Leading a Culture Shift–Part 2 “I’ve Got Your Back!”

Mark Rohloff

Guest Blogger:  Mark Rohloff–2013 Newsmaker of the Year!

Mark Rohloff is the City Manager for the city of Oshkosh, Wisconsin, a position he has held since 2008.  During his time in Oshkosh, he has helped transform the city into a customer-oriented service organization through strategic planning and continuous improvement initiatives.  Oshkosh Northwestern Media recently named Rohloff, its 2013 Newsmaker of the Year, saying he is responsible for “empowering staff to get moving on plans and projects across the city, changing the culture at City Hall and spearheading a proactive approach to everything from the city’s role in economic development to basic infrastructure improvements and improved customer service.”

Mark has over 30 years of experience in local government management, in areas as diverse as public works, economic development, finance, organizational development, and long range planning. He is also a member of the adjunct faculty in the MPA program at the University of Wisconsin – Oshkosh.

A common catchphrase in today’s workplace is “You did (or didn’t) have my back.”  The very nature of our public sector work means that our actions are on display for everyone.  Even the slightest hint of disagreement can be perceived incorrectly between fellow team members.  When that happens, the trust between co-workers can suffer long term consequences.  When these “moments of truth” occur on a frequent basis, as they do in a municipal setting, the risk of damaging relationships occurs so often that we need to take steps so that we can withstand these potentially damaging circumstances.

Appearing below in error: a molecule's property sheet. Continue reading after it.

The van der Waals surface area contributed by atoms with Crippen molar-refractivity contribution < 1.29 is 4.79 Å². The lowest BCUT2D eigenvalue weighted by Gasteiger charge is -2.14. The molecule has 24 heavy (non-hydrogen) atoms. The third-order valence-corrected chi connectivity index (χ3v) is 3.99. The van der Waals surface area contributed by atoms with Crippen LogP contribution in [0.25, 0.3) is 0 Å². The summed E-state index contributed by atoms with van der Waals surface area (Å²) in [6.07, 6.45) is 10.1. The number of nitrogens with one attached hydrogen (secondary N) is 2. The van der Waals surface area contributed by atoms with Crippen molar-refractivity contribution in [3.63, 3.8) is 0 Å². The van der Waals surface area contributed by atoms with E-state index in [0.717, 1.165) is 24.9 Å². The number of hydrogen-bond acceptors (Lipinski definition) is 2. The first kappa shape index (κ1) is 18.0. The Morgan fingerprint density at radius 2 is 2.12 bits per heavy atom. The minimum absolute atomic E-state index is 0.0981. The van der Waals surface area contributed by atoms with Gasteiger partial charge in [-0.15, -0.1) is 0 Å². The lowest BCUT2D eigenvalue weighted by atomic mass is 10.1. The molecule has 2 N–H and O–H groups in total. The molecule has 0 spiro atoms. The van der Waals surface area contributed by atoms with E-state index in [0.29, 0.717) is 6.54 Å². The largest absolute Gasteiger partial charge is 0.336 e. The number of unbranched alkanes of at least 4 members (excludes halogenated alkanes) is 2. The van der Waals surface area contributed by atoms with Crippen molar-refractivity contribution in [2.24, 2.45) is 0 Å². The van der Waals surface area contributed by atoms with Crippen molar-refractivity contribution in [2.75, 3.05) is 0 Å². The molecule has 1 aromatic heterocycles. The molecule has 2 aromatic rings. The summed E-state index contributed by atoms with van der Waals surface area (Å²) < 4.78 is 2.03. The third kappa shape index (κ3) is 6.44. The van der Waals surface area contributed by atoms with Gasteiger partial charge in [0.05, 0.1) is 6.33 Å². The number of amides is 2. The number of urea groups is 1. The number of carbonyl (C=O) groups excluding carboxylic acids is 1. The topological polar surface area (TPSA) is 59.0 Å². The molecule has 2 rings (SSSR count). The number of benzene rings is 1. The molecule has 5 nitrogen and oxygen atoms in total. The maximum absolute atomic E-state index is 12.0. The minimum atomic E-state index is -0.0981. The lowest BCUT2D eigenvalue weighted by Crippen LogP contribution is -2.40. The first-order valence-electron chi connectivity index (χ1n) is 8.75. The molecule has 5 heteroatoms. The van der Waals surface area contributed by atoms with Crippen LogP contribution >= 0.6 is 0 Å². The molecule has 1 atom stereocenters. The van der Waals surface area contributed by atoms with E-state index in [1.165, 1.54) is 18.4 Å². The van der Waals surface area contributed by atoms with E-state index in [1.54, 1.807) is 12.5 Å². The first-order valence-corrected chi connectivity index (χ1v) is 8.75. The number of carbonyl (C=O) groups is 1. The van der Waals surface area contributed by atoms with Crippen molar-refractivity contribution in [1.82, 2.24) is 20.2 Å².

I have experienced both of these situations.  Once a department director of mine was getting grilled by a council member about a routine contract renewal.  Although I was new to the city, I was familiar with the issue, and the director felt that the conditions for renewal were appropriate, so we did not discuss it much in advance of the Council meeting.  When it got to Council, it was obvious that this particular council member had held some grudges over the previous decision and was inferring that the director was less than forthcoming in his answers, when in my experience the answers made perfect sense.   I respectfully intervened and explained that I was familiar with contracts of this nature and that the department head was correct.  With that assurance, the Council approved the contract.

The next day, the department head thanked me for having his back.    I did not think that I had done much, but other department heads recounted similar experiences with the Council.  I explained to my staff that the better they briefed me on important subjects, the better I would be able to support them in similar circumstances.  That incident became a turning point for me and my new staff.

I have also had unfortunate experiences in which I did not immediately jump to a staff member’s defense for one reason or another.  The result was a noticeable change in my relationship with that staff member, with long lasting consequences in some cases.  Both situations showed me the importance of developing and maintaining trust in my employees, and them in me.  Continuous discussion, critiquing these situations, and learning from them are key in handling these moments of truth.

As managers of change, it is important that our team members share mutual trust to take us through tough times.  Recognizing these moments of truth and reinforcing that trust can go a long way to developing a supportive environment to implement important changes in our organizations.  Do not take that trust for granted, it is too valuable.

Mark Rohloff

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